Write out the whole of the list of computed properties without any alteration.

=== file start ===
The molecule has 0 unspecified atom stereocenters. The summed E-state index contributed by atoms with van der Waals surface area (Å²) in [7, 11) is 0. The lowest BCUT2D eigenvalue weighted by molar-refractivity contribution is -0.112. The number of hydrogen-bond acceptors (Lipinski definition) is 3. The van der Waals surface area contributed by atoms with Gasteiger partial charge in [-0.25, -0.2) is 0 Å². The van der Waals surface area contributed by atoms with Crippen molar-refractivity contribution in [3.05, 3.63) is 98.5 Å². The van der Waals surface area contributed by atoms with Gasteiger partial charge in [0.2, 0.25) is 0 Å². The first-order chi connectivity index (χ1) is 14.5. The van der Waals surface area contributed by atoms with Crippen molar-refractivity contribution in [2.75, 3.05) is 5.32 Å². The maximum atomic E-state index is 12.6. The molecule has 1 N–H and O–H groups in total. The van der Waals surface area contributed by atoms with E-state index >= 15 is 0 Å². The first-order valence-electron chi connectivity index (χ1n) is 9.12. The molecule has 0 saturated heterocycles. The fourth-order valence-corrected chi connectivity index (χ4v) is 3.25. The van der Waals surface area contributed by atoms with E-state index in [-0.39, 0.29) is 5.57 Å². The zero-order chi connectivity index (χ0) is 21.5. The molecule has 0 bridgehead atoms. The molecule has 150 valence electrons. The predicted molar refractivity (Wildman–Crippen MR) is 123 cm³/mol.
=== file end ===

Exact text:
The molecule has 0 unspecified atom stereocenters. The summed E-state index contributed by atoms with van der Waals surface area (Å²) in [7, 11) is 0. The lowest BCUT2D eigenvalue weighted by molar-refractivity contribution is -0.112. The number of hydrogen-bond acceptors (Lipinski definition) is 3. The van der Waals surface area contributed by atoms with Gasteiger partial charge in [-0.25, -0.2) is 0 Å². The van der Waals surface area contributed by atoms with Crippen molar-refractivity contribution in [3.05, 3.63) is 98.5 Å². The van der Waals surface area contributed by atoms with Gasteiger partial charge in [0.2, 0.25) is 0 Å². The first-order chi connectivity index (χ1) is 14.5. The van der Waals surface area contributed by atoms with Crippen molar-refractivity contribution in [2.75, 3.05) is 5.32 Å². The maximum atomic E-state index is 12.6. The molecule has 1 N–H and O–H groups in total. The van der Waals surface area contributed by atoms with E-state index >= 15 is 0 Å². The first-order valence-electron chi connectivity index (χ1n) is 9.12. The molecule has 0 saturated heterocycles. The fourth-order valence-corrected chi connectivity index (χ4v) is 3.25. The van der Waals surface area contributed by atoms with E-state index in [-0.39, 0.29) is 5.57 Å². The zero-order chi connectivity index (χ0) is 21.5. The molecule has 0 bridgehead atoms. The molecule has 150 valence electrons. The predicted molar refractivity (Wildman–Crippen MR) is 123 cm³/mol.